1

Taken from this repository

    /// @notice Generate number
function asmbl() public view returns (uint8 b) {
    assembly {
        let c := add(27, 16)
        mstore(0x80, c)
        { let d := add(sload(c), 255) b := d }
        b := add(b, c) }
    }

My understanding is:

  1. let c := add(27, 16). c stores now the value 42
  2. mstore(0x80, c). c was stored in memoryon address 0x80. Probably an useles statement without an effect. Because the memory is not used afterwards.
  3. let d := add(sload(c), 255).

sload(c). loads the length of c??? Not sure about this, but I read somewhere that sloading the varible without an offset returns the length of it. But if true, the sload(c) value is probably 256, because int256

add(sload(c), 255) is the same as add(256, 255) = 511. d = 511

  1. b := d. this is simple. value of d is assigned to b.
  2. b := add(b, c). b is 511 + 42 = 553
  3. 553 is returned by the function

Is this correct?

2 Answers 2

1
let c := add(27, 16)                 // 43 -> c
mstore(0x80, c)                      // stores uint256(43) at memory[0x80..0xa0]
{ 
  let d := add(sload(c), 255)        // sload(c) -> 0 (*)
                                     // 255 -> d
  b := d                             // 255 -> b
}
b := add(b, c)                       // 255 + 43 = 298 = 42 -> b (**)

(*) The contract has 12 variables, each occupies a single slot. So most slots above 13 are uninitialized and they will return 0. Some strings are initialized but they are short (less than 32) so no higher slots are used.

(**) b is uint8 so we can't store 298, it higher bits are truncated.

4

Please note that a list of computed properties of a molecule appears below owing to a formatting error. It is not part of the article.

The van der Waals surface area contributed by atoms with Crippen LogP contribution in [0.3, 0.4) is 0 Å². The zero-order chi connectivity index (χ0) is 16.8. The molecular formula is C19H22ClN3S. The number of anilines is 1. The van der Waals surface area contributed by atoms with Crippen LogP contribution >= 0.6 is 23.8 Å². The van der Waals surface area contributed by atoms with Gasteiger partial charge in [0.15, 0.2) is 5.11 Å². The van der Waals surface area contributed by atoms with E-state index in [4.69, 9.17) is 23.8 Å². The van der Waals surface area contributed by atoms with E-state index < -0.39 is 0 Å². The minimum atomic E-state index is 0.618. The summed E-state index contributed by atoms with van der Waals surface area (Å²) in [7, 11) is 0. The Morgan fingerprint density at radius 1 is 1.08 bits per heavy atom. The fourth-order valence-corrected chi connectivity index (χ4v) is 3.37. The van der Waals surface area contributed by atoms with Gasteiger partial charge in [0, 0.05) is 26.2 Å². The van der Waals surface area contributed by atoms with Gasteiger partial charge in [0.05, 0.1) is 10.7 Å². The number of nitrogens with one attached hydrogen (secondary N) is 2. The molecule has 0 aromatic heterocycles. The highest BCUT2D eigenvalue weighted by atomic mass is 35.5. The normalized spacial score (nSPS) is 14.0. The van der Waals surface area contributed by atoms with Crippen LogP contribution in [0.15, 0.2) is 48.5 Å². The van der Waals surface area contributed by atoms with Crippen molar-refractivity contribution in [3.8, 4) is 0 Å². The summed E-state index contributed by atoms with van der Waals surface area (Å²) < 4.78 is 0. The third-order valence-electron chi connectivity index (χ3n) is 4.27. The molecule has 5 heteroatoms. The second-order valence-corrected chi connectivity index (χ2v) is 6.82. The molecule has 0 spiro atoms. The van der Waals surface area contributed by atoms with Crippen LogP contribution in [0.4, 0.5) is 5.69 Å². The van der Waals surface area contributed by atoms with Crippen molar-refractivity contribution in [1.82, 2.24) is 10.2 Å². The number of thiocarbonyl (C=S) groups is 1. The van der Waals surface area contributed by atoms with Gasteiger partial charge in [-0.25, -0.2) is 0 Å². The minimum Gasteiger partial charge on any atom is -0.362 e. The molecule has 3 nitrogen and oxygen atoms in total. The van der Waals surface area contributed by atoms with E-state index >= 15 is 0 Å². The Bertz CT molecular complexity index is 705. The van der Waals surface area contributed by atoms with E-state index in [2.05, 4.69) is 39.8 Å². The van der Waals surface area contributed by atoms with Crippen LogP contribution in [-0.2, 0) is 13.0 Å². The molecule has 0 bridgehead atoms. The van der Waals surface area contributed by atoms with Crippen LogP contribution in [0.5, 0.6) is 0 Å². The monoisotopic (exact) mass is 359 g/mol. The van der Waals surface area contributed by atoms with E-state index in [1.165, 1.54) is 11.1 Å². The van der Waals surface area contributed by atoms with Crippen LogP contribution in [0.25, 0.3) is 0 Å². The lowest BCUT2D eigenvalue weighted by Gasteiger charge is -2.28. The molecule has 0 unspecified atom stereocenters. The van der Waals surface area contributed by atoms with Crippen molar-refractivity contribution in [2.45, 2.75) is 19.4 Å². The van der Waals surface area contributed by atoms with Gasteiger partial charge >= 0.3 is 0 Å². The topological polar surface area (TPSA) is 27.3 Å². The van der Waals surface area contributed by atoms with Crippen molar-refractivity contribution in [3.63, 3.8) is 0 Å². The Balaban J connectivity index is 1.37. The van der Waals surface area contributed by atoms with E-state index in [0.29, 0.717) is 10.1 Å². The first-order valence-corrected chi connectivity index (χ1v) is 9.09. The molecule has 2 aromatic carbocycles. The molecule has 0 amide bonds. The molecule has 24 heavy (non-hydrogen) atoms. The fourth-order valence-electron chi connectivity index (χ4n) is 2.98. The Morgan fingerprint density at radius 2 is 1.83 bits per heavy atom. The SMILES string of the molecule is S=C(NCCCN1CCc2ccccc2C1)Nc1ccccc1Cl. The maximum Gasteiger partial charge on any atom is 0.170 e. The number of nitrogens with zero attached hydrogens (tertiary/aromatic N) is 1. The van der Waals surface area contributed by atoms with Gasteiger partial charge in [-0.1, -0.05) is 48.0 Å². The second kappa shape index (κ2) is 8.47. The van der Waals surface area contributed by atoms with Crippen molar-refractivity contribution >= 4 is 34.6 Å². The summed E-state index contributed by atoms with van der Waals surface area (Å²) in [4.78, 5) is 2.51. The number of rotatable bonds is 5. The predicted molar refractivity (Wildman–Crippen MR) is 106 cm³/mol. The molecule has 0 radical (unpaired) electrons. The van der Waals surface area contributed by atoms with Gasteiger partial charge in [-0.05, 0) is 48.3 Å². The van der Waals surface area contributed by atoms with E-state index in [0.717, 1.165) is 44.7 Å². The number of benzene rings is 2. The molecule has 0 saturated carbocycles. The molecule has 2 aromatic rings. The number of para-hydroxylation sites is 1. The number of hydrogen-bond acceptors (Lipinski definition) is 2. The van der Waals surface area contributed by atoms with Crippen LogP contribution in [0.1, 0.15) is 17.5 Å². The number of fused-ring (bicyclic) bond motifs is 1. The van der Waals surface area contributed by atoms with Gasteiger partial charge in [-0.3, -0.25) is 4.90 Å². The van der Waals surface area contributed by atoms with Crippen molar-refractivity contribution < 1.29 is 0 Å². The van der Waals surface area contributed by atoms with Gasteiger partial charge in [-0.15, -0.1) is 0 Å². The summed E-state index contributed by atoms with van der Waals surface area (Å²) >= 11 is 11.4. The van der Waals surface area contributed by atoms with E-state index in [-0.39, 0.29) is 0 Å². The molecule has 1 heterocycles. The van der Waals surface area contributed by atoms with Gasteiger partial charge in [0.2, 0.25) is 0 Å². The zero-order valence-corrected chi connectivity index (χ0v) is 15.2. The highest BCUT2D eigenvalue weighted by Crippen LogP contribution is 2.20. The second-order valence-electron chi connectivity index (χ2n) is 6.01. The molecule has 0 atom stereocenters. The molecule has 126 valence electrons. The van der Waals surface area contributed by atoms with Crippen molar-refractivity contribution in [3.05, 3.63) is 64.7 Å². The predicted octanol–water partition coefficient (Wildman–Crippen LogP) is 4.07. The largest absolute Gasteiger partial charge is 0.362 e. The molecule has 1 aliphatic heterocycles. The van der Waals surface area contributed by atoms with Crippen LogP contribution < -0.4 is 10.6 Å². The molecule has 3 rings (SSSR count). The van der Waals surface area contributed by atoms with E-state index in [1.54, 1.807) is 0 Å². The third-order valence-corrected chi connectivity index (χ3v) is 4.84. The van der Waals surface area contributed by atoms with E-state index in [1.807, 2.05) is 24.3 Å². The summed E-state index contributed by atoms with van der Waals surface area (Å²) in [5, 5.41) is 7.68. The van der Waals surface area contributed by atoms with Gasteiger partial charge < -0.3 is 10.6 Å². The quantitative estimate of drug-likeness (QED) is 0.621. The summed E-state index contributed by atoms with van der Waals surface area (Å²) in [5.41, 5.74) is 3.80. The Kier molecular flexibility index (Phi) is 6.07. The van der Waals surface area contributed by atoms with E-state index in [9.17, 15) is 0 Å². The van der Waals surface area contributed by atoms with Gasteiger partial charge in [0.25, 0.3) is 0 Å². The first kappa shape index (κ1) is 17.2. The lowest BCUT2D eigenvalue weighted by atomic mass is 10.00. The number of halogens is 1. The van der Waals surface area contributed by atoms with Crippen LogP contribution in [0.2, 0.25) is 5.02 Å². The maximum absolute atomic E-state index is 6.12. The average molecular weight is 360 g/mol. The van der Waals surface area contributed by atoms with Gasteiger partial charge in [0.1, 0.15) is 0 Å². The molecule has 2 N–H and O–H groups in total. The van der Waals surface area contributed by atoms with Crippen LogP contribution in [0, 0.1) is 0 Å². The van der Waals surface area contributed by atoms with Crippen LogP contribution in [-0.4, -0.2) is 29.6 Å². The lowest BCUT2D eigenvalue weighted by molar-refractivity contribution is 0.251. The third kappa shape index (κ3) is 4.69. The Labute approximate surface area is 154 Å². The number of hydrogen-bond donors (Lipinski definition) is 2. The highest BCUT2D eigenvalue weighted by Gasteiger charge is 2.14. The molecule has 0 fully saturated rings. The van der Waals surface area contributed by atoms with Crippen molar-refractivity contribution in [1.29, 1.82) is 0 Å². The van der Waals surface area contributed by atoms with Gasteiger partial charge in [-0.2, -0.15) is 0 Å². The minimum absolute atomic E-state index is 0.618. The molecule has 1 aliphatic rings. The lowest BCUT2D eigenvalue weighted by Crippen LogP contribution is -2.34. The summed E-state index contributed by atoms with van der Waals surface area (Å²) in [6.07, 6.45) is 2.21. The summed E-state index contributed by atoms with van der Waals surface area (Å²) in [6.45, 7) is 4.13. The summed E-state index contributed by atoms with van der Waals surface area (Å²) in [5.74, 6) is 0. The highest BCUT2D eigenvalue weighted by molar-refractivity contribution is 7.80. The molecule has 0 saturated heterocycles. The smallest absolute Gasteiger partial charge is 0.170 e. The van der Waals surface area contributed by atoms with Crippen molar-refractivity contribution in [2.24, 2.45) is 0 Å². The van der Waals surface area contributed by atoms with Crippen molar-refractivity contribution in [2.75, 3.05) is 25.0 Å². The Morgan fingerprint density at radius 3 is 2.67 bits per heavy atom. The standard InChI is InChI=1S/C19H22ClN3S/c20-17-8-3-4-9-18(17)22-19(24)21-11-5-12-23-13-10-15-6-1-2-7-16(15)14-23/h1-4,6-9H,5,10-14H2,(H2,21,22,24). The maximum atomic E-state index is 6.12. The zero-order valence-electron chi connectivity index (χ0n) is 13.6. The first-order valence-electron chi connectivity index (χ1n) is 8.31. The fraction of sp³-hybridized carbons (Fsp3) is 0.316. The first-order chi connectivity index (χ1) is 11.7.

• Is sload(c) loading the 43 slot? This video says that loading just the variable returns the size of the variable. Is this not correct? youtube.com/… Commented Nov 23, 2022 at 6:42
  • @Predicate sload != mload. sload(k) reads 32 bytes from persistent storage at slot k, and mload(j) reads 32 bytes from memory at address j.
    – Ismael
    Commented Nov 23, 2022 at 7:24
  • @j yes, but the source of loading is different. But the behaviour should be similar Commented Nov 24, 2022 at 14:15
  • @Predicate The way solidity uses memory is different than storage.
    – Ismael
    Commented Nov 24, 2022 at 15:40
0

I believe sload(c) loads the value stored at key c. The key is c and storage value is 42. Your mention about length is for dynamic arrays, but I don't think it’s applicable to this snippet here. Hence, d = 42 + 255 = 297, and b = 297 + 42 = 339, which is the value returned by the function.

See:

https://www.evm.codes/#54

8
  • This video says that the mload(bytes_variable) loads his length youtube.com/… Commented Nov 22, 2022 at 17:12
  • Actually I know the answer now. But I cant fully explain it to myself. The answer is 42. I think there is some overflow happening, because of uint8. maybe 255 + 256 + 43 and then overflowing uint8 to 42 Commented Nov 22, 2022 at 17:13
  • do we have a mload opcode here? Commented Nov 22, 2022 at 17:14
  • I don’t think overflow applies to assembly code. Commented Nov 22, 2022 at 17:14
  • As far as I understan mload and sload could be interchangable here. But I am not sure... Commented Nov 22, 2022 at 17:15

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